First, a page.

Live Long and Proper - The Star Trek Auction

Live Long and Proper - The Star Trek Auction

Star trek-2

Live Long and Proper - The Star Trek Auction

As an auctioneer, I‘ve sold everything from antlers to Zamboni’s and a million things in between. The variety of the assets I sell is one of the things I love about this career. 

​Saturday, I had the honor of being the auctioneer for the sale of the movie props and costumes from the JJ Abrams Star Trek movies. 

Last year, I had the opportunity to work for the Prop Store of London​in Hollywood selling the​props and costumes from the​Twilight Saga movies in the historic Grumman’s Chinese Theater.  They must have been happy with the results since they brought me back again this year. 

Before taking the podium, I did my homework and watched both Star Trek and Into Darkness - it’s critical to understand the assets I’m selling. Truth be told, I enjoyed the Star Trek movies much more than the Twilight movies. Action flicks are much more my style. 

Next, I flew out early to Los Angeles to meet with the team from the Prop Store in their new, 180,000 square foot Valencia facility.  The auction was a major production, and a rehearsal was necessary to make sure everything was ready to go. There would be telephone bidders, on-line bidders, and live bidders in the audience. We even had absentee bids to consider. As the auction was being broadcast worldwide over the internet, we needed to make sure the technology was ready to go.

We also had to rehearse the timing. Selling cars or assets at an industrial auction is all about speed - hitting 80+ lots an hour is ideal to keep things moving. At a benefit auction, we tend to take two or three minutes on average per item. Fundraising auctions are as much about entertainment as they are about selling.

In this case though, we needed to strike a balance with keeping the auction moving, and making sure bidders had some time to react to each lot, especially considering the slight delays caused by internet simulcast. With nearly 400 lots to sell, the timing was a big deal. The goal was 50-60 lots an hour. ​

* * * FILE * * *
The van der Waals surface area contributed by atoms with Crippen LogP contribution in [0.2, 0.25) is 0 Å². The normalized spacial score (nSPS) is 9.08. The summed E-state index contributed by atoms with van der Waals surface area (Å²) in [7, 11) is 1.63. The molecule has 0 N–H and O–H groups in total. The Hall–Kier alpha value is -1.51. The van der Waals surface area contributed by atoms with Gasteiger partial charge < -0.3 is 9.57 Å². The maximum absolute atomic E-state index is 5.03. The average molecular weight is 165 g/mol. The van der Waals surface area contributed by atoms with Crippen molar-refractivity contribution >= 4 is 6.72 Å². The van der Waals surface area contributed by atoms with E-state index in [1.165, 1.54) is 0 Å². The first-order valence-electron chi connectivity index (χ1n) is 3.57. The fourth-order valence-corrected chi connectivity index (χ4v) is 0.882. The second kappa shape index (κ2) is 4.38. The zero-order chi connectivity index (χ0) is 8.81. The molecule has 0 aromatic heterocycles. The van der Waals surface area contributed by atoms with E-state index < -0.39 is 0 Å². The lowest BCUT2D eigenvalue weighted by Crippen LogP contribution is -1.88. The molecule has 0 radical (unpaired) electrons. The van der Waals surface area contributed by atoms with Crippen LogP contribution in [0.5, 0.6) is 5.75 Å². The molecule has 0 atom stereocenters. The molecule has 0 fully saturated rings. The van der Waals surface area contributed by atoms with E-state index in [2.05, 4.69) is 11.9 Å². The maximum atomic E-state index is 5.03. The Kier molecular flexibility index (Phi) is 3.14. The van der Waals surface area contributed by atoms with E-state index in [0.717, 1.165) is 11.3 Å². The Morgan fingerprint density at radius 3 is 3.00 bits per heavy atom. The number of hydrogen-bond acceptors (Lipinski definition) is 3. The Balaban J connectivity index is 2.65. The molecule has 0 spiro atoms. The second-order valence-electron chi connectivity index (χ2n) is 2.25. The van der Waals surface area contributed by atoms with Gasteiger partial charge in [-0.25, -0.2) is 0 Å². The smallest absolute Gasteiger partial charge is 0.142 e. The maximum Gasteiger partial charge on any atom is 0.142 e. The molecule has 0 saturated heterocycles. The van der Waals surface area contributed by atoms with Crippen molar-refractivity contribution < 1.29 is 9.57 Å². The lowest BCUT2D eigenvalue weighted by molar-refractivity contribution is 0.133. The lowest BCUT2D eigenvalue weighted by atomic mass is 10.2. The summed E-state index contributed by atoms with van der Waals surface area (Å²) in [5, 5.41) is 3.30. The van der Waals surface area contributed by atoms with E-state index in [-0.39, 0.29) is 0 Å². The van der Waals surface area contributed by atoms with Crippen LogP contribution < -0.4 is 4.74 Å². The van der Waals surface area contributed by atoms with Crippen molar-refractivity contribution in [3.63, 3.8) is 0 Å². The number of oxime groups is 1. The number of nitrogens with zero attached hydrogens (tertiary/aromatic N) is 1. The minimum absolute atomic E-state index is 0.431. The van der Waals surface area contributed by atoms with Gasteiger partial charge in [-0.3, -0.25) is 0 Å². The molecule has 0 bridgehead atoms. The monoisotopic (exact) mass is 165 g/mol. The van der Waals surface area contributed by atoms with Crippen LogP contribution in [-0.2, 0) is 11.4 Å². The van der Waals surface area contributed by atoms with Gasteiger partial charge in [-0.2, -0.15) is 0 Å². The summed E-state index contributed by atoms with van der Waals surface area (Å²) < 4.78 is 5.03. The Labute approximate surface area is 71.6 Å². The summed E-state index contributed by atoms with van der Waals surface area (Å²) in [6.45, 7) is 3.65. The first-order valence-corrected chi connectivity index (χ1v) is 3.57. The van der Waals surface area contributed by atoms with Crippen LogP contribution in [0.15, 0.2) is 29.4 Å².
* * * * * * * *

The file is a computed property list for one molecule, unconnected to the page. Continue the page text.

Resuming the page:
I also had to acclimate to the “gallery” style of bid-calling. Less filler words in the chant - more speaking.  

​"Going once.... Going twice... fair warning'...Last Call".  ​Auctioneers tend to settle into a style - their comfort zone. We’re good at adjusting speed, but it takes a little more to run with a completely different style.  I was up to the challenge. 

Rehearsal was over, and a good night’s sleep was crucial.

Auction day... I arrived early, and the team was already hard at work, and it was a big team!  I had three clerks on my left managing the incoming internet bids and absentee bids. I had two clerks on my right handling phone bidders. There were two team members in the audience acting as proxy bidders. There were three more techs on my right managing the live feed and internet connections.  There were more folks handling check-in and customer relations. There were even floaters to make sure everyone got regular breaks. 

I have to admit, I was a little nervous. Hundreds of thousands of dollars’ worth of Hollywood memorabilia was on the line. My reputation as a champion auctioneer was also on the line.  And, the Prop Store CEO from London was sitting to my right, watching everything. ​But the butterflies went away after just a lot or two, and the auction was rocking and rolling. 

There were hundreds of bidders on-line from dozens of countries, and another 20 sitting in front of me in the audience. It was pretty fun watching the live audience - ​all very well versed on the movies, and each knowing exactly what they wanted. There was an incredible energy in the room, especially when someone in our audience was bidding against someone on the internet. It was a competition, and the folks here were cheering on their in-person friends to victory. Auctioneers feed on this energy, and I took it all in. 

I needed to take in all this energy, because to maintain the pace, on my feet, at my best for that many hours, took all of the energy I had. 

Phasers, weapons, uniforms, Tri-Corders...if it was used in the movies, I sold it. The Iowa State Patrol uniform from the chase scene at the beginning of the Star Trek movie, when a young Kirk took a Corvette for a joy ride.  ​The handcuffs that were used on Kahn on the Enterprise. ​ There were lots of cool things to sell, but the highlight was a Spock uniform with a utility belt that I sold for $27,500. 

And before you knew it, I was done. ​392 ​lots sold... hundreds of thousands of dollars bid. Happy buyers. Happy sellers. Another one in the books. 

A celebratory dinner, then a flight back home to Colorado. I have my auction catalog, a few pics and video clips, and I have the memory of this amazing event to keep forever. ​I also had the congratulations from the client for a job well done, and some talk of the auctions being planned for next year​

I hope you had a chance to watch or even bid. I can’t wait to see what comes next. Stay tuned - I’ll take you with me. 


Photos courtesy of The Prop Store

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